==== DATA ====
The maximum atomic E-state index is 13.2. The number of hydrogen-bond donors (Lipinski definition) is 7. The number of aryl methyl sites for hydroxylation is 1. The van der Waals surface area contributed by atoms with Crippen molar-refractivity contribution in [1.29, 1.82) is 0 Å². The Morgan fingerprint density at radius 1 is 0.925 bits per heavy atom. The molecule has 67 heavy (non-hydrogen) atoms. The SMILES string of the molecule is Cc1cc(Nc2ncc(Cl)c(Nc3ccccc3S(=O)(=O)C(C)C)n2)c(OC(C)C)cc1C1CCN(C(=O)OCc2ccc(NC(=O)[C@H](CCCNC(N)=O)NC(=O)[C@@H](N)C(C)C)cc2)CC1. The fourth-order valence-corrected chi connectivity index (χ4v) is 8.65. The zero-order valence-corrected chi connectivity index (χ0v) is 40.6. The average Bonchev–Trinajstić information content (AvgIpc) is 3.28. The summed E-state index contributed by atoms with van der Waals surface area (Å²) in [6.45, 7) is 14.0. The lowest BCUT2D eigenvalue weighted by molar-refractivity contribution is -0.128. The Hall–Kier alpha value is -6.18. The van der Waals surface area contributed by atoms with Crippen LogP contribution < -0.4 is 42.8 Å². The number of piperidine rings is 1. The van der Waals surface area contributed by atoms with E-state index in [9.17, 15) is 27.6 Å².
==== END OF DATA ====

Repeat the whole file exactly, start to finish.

The maximum atomic E-state index is 13.2. The number of hydrogen-bond donors (Lipinski definition) is 7. The number of aryl methyl sites for hydroxylation is 1. The van der Waals surface area contributed by atoms with Crippen molar-refractivity contribution in [1.29, 1.82) is 0 Å². The Morgan fingerprint density at radius 1 is 0.925 bits per heavy atom. The molecule has 67 heavy (non-hydrogen) atoms. The SMILES string of the molecule is Cc1cc(Nc2ncc(Cl)c(Nc3ccccc3S(=O)(=O)C(C)C)n2)c(OC(C)C)cc1C1CCN(C(=O)OCc2ccc(NC(=O)[C@H](CCCNC(N)=O)NC(=O)[C@@H](N)C(C)C)cc2)CC1. The fourth-order valence-corrected chi connectivity index (χ4v) is 8.65. The zero-order valence-corrected chi connectivity index (χ0v) is 40.6. The average Bonchev–Trinajstić information content (AvgIpc) is 3.28. The summed E-state index contributed by atoms with van der Waals surface area (Å²) in [6.45, 7) is 14.0. The lowest BCUT2D eigenvalue weighted by molar-refractivity contribution is -0.128. The Hall–Kier alpha value is -6.18. The van der Waals surface area contributed by atoms with Crippen LogP contribution < -0.4 is 42.8 Å². The number of piperidine rings is 1. The van der Waals surface area contributed by atoms with E-state index in [9.17, 15) is 27.6 Å².